Depressive mood and obesity in US adults: Comparison and moderation by sex, age, and race

M. Heo, A. Pietrobelli, K. R. Fontaine, J. A. Sirey, M. S. Faith

Research output: Contribution to journalArticlepeer-review

215 Scopus citations


Objective:Sustained depressive mood is a gateway symptom for a major depressive disorder. This paper investigated whether the association between depressive mood and obesity differs as function of sex, age, and race in US adults after controlling for socio-economic variables of martial status, employment status, income level and education level.Methods:A total of 44 800 nationally representative respondents from the 2001 Behavioral Risk Factor Surveillance Survey were studied. Respondents were classified as having experienced a depressive mood if they felt sad, blue, or depressed at least for 1 week in the previous month. The depressive mood was operationalized in terms of duration and sustenance, both defined based on number of days with depressive mood: 7+ and 14+ days. Age groups were classified as young (18-64 years) and old (65+ years). Obesity status was classified as: not overweight/obese (BMI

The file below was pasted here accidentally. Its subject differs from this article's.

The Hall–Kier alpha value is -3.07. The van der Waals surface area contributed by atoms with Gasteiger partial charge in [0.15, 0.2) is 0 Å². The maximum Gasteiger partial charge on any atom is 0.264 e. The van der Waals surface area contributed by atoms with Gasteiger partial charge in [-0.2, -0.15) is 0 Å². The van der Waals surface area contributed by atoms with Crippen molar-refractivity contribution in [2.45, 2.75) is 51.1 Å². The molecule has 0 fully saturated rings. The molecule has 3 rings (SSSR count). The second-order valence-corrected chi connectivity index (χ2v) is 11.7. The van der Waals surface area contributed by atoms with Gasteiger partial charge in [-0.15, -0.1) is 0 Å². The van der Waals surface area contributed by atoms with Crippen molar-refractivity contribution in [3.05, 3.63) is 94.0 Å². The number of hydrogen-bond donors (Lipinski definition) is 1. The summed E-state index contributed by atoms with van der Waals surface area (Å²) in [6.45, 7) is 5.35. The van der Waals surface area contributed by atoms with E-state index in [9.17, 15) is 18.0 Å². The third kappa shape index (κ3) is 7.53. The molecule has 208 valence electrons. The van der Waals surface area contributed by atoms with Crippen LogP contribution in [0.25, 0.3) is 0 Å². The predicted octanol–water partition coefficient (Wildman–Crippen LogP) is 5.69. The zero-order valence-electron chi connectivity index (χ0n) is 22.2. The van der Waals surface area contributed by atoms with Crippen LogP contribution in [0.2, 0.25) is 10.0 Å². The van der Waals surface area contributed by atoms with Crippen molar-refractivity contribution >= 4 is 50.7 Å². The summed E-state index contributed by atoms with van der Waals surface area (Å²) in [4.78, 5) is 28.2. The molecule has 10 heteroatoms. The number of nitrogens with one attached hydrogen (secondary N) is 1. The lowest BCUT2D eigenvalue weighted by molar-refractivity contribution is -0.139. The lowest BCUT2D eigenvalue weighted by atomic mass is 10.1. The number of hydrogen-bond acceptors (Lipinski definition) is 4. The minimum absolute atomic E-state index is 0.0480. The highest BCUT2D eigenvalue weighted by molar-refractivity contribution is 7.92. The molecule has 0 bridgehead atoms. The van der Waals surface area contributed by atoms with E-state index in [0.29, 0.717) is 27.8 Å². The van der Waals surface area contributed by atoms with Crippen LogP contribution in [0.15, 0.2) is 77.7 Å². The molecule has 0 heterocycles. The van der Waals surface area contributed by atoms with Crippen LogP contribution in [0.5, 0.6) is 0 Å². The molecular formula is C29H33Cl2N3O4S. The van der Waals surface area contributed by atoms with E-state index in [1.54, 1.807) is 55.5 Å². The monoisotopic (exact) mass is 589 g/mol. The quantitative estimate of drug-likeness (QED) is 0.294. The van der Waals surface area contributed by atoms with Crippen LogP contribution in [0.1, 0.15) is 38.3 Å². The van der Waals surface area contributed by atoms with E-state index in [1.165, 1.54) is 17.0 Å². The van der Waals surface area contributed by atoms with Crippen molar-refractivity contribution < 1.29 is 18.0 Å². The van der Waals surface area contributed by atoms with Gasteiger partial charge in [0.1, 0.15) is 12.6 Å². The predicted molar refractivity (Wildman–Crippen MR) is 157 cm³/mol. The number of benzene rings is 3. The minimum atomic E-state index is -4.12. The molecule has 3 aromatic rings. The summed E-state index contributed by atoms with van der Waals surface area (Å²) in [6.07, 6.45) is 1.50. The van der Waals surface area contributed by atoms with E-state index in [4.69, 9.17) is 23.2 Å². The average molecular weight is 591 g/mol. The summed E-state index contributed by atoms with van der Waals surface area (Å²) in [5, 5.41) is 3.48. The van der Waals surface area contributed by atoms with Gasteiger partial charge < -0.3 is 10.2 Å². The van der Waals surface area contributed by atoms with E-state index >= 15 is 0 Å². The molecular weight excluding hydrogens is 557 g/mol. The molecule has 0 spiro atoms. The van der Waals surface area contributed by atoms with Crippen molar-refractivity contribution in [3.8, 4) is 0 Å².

Original languageEnglish (US)
Pages (from-to)513-519
Number of pages7
JournalInternational Journal of Obesity
Issue number3
StatePublished - Mar 2006


  • Depressive mood
  • Moderator
  • Race
  • Socio-economic status
  • Sustenance

ASJC Scopus subject areas

  • Medicine (miscellaneous)
  • Public Health, Environmental and Occupational Health
  • Endocrinology
  • Food Science
  • Endocrinology, Diabetes and Metabolism


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